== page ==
Paperback Perils: Dragons of Fantasy Literature


No, I would not want to live in a world without dragons, as I would not want to live in a world without magic, for that is a world without mystery, and that is a world without faith.”
– Streams of Silver, R. A. Salvatore

As you can probably tell from my past Paperback Perils posts I am a fan of Science Fiction and Fantasy novels. Of all the mythical creatures in all the books out there my favorites are the dragons. Let us explore:

Harry Potter:

In the Harry Potter universe dragons are just a magical creature. They are beautiful, deadly, and they act on instinct. The Hungarian Horntail protects her eggs from Harry in Goblet of Fire and in Deathly Hallows the dragon escapes given the chance even after years of imprisonment as a guard in Gringotts. As much as Hagrid loves them, they are animals with an animal intellect. They do not have the ability to reason. They are wonderful magical creatures in the wizarding world but fall short to the other dragons to come.


The dragon that is awoken in the epic that is Beowulf is a stereotypical treasure hoarding dragon. An ancient wyrm asleep on a golden bed who wakes and spreads terror and destruction with his fiery breath after the theft of a single golden cup by a poor thief. He is delt a mortal blow by the hero Beowulf. The dragon does manage to deal his own mortal wound to the mighty warrior. Thus the great ones end each other.

Please don’t take your Beowulf knowledge from the movie, go read the text. My favorite translations are the Seamus Heaney and Tolkien versions.

The Hobbit:

Smaug is one of my favorite dragons from fantasy. Tolkien definitely pulled in many elements from Beowulf (Tolkien was a linguist and one of the original translations of Beowulf) but Smaug is something more than his inspiration. Smaug steals the gold of the dwarves of the Lonely Mountain and slays the brave men of Dale, but what really sets him apart is his mind. Smaug is no meer animal, he has a reasoning and wicked mind. Yes, he acts in accordance with the nature of the fire drakes of Middle Earth but does so in clever and cunning ways. After Bilbo steals the cup and after his initial rage is over, Smaug searches for the dwarves in silence in the hopes of finding them unprepared. He can speak and spar in riddles. I would have loved to have had more of Smaug in the book but alas, I’ll take what I can get.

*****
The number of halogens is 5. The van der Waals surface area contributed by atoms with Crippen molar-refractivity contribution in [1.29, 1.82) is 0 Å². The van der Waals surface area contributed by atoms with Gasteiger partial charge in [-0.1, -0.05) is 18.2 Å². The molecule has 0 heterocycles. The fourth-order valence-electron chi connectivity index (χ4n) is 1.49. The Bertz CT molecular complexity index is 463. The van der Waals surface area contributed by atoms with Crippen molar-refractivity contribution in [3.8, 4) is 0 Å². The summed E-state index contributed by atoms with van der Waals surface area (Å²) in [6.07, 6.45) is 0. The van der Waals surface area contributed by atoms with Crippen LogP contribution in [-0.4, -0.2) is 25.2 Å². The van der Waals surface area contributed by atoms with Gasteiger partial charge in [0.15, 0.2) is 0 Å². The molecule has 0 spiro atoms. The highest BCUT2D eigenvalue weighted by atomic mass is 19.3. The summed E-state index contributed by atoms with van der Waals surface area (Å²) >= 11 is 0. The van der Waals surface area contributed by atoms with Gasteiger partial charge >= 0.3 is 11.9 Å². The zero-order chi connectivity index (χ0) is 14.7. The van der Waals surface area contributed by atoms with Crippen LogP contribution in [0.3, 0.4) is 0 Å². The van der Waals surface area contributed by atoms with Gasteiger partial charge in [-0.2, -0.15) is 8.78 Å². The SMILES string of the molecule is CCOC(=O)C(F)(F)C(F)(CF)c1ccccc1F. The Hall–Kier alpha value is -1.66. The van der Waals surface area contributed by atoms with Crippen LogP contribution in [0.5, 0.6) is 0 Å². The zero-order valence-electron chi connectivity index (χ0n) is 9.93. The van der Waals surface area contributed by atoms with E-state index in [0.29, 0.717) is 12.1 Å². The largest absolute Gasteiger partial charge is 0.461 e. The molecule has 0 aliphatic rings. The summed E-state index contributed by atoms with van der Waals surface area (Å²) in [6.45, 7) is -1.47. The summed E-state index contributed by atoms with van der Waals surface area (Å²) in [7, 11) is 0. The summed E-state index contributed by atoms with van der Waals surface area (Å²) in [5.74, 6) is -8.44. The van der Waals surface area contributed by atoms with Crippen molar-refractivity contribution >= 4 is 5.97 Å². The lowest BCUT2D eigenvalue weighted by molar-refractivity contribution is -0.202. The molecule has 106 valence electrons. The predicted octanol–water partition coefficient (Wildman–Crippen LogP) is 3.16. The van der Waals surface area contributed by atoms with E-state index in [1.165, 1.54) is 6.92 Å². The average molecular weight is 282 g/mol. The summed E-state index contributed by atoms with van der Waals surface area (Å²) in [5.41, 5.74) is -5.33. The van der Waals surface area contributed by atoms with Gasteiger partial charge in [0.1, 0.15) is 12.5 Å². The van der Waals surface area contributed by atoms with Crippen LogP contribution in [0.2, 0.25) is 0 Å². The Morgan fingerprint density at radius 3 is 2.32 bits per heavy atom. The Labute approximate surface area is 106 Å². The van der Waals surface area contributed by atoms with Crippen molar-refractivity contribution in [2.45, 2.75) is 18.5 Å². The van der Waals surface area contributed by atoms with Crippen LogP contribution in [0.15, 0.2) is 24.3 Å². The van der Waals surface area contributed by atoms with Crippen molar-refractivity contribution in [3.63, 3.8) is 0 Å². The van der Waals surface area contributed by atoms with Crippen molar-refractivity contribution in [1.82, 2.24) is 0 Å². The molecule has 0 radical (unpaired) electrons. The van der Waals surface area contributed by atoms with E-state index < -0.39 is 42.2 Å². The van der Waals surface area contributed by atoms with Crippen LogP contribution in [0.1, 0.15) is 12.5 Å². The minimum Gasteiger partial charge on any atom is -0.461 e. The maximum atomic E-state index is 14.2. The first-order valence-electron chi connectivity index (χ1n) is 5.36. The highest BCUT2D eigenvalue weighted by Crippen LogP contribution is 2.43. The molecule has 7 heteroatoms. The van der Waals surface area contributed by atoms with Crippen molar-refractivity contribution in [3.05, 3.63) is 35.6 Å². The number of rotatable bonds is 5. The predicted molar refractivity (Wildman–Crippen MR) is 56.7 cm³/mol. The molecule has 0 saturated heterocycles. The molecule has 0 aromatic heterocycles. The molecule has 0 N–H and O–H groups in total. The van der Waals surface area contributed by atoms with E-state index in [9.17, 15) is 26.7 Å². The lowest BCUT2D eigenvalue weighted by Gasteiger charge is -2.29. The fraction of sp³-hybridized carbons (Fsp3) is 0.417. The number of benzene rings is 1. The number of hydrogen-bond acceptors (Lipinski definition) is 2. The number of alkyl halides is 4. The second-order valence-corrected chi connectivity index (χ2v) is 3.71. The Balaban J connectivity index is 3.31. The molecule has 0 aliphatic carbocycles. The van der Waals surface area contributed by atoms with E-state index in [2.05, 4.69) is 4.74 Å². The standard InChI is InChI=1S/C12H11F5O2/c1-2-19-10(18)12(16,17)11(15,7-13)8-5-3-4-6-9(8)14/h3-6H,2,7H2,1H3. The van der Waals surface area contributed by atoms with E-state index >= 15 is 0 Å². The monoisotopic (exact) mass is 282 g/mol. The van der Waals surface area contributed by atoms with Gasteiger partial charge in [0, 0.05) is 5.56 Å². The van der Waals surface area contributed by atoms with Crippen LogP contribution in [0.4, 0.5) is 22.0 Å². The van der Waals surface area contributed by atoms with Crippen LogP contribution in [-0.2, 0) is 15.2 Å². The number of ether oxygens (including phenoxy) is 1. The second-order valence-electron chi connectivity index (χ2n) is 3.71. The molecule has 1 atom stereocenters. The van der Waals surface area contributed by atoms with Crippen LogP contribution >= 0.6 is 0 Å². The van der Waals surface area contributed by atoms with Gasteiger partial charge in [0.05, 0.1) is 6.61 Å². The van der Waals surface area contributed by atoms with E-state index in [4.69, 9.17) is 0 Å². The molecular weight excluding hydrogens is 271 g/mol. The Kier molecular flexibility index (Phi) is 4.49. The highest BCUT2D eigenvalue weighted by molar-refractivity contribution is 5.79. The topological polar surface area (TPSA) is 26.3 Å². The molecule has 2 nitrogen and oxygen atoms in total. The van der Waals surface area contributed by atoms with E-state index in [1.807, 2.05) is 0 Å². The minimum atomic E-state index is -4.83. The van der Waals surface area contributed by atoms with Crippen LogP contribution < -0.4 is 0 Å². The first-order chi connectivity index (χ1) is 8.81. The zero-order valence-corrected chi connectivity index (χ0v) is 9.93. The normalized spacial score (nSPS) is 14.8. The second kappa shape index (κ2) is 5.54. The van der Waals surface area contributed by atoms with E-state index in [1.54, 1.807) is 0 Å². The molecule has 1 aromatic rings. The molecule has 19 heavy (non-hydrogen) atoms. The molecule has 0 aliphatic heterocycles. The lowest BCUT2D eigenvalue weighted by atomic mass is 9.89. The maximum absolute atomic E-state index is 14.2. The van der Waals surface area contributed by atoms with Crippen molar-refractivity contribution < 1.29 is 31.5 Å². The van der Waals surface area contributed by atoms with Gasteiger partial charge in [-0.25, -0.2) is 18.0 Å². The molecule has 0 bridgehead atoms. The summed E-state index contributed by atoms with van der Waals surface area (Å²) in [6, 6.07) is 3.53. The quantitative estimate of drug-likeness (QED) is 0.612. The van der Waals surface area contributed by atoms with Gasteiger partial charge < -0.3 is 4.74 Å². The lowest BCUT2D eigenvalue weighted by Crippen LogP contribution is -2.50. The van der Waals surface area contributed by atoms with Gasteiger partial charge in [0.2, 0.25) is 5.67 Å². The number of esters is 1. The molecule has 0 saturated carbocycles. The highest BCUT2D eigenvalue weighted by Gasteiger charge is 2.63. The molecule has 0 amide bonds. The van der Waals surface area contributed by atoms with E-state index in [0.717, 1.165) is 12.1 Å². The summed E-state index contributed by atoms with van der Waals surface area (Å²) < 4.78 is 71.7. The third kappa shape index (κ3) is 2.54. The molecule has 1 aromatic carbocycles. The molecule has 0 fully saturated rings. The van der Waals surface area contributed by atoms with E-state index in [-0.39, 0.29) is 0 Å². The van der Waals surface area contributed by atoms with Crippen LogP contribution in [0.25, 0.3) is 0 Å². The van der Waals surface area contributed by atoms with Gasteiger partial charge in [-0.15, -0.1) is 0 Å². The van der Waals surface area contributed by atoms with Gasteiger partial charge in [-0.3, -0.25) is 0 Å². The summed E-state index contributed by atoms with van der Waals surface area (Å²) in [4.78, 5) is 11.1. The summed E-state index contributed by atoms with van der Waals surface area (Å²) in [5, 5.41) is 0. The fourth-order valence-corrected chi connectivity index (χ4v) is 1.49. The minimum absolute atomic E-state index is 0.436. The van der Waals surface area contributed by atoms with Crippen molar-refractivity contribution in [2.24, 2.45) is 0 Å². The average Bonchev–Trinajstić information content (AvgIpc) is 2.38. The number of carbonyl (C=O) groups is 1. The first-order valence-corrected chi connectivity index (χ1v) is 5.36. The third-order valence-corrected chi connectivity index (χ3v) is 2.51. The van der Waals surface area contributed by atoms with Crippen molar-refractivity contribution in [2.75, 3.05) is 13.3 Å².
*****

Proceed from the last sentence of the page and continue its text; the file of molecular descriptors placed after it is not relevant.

The dragons in the Eragon universe are a thinking a reasoning race with their own personalities, thoughts, and ideas (no, I’m not talking about the movie here). They are neither good nor evil as a race. They are as unique as the humans that they bond with. The dragon magic is tied with their nature and emotions; they are fierce and terrible when angered like any dragon. However, they study, learning from books and mentors. The dragons in this world practice battle flight maneuvers and working in tandem with their riders. The dragons are not the animals like those in the Harry Potter universe. They are just as sentient a race as humans, elves, and dwarves. The fact that they have four legs, wings, and can breathe fire just means that they were created differently than the other thinking and reasoning races.

There are hundreds of other dragons out there in myths and literature, this list is nowhere near complete. These dragons and the stories that they come from have a special place in my heart and are unique enough in their creation and descriptions that I can look a differences in how Western Civilizations write them. I’m still learning about Eastern cultures perception of dragons, what I do know is that they are in part a status symbol and also used for luck

Let me know which dragon tales are your favorite and what your favorite mythical creature is, happy reading!

8 comments on “Paperback Perils: Dragons of Fantasy Literature”

  1. As a huge Tolkien fan, I was absolutely happy to see mentions of Smaug and of course, Tolkien had his own ideas of dragons and Silmarillion gives us a better idea about his dragons. I am not sure if you have read A Song of Ice and Fire series but dragons play a pretty important role in there as well, of course, they are not quite sentient as they are in Tolkien’s world or even in Eragon. Dragons have always fascinated me and I thoroughly enjoyed reading your post.

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    1. Thank you! I need to finish the Silmarillion and yes they do play a important roll in the Song of Ice and Fire series. I’m glad you enjoyed my post. Happy reading!

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  2. I have always loved the idea of dragons. To be able to talk with, interact with, and, yes, love, hug and relax reading to a dragon who deemed me worthy of their attention. Have you read the Dragon stories by Anne McCartney? Her stories captured my attention years ago!

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  3. Hi, Laci! She has built an entire workd of dragons, all colors and shapes. I went on line and figured out which book starts the saga. Don’t mean to gush but I think you are in for a treat. The first book in the Pern Series is Dragon Flight. You need to read the books in order so you don’t get completely confused. It’s an entire story line. I must have 15-20 (or more) of her books, including other story lines she has written besides the Dragon series. Please let me know what you think of the dragons.

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